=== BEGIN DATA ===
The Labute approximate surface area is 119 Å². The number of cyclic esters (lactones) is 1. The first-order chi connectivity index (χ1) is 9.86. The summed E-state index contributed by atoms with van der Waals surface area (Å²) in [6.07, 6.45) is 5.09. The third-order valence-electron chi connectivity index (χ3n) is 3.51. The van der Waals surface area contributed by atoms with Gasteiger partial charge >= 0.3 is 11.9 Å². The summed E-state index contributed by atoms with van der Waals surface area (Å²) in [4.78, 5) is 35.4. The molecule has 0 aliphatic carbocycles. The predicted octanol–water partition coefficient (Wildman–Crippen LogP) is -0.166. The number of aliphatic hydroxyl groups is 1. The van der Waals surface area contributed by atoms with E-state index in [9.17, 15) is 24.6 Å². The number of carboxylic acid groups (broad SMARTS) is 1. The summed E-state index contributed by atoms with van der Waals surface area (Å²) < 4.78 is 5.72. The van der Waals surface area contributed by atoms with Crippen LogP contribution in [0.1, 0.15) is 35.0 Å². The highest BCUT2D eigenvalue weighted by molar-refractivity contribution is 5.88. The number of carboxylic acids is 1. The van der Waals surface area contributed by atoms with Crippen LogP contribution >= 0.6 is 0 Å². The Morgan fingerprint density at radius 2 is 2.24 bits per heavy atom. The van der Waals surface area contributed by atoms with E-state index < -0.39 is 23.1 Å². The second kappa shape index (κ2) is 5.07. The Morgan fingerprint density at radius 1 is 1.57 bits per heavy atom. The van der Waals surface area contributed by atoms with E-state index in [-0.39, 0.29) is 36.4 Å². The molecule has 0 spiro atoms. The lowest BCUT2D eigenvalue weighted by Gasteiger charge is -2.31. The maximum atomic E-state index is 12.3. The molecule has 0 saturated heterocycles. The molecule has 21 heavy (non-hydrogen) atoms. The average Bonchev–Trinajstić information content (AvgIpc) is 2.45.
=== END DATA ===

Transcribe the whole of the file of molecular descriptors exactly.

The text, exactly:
The Labute approximate surface area is 119 Å². The number of cyclic esters (lactones) is 1. The first-order chi connectivity index (χ1) is 9.86. The summed E-state index contributed by atoms with van der Waals surface area (Å²) in [6.07, 6.45) is 5.09. The third-order valence-electron chi connectivity index (χ3n) is 3.51. The van der Waals surface area contributed by atoms with Gasteiger partial charge >= 0.3 is 11.9 Å². The summed E-state index contributed by atoms with van der Waals surface area (Å²) in [4.78, 5) is 35.4. The molecule has 0 aliphatic carbocycles. The predicted octanol–water partition coefficient (Wildman–Crippen LogP) is -0.166. The number of aliphatic hydroxyl groups is 1. The van der Waals surface area contributed by atoms with E-state index in [9.17, 15) is 24.6 Å². The number of carboxylic acid groups (broad SMARTS) is 1. The summed E-state index contributed by atoms with van der Waals surface area (Å²) < 4.78 is 5.72. The van der Waals surface area contributed by atoms with Crippen LogP contribution in [0.1, 0.15) is 35.0 Å². The highest BCUT2D eigenvalue weighted by molar-refractivity contribution is 5.88. The number of carboxylic acids is 1. The van der Waals surface area contributed by atoms with Crippen LogP contribution >= 0.6 is 0 Å². The Morgan fingerprint density at radius 2 is 2.24 bits per heavy atom. The van der Waals surface area contributed by atoms with E-state index < -0.39 is 23.1 Å². The second kappa shape index (κ2) is 5.07. The Morgan fingerprint density at radius 1 is 1.57 bits per heavy atom. The van der Waals surface area contributed by atoms with E-state index in [-0.39, 0.29) is 36.4 Å². The molecule has 0 spiro atoms. The lowest BCUT2D eigenvalue weighted by Gasteiger charge is -2.31. The maximum atomic E-state index is 12.3. The molecule has 0 saturated heterocycles. The molecule has 21 heavy (non-hydrogen) atoms. The average Bonchev–Trinajstić information content (AvgIpc) is 2.45.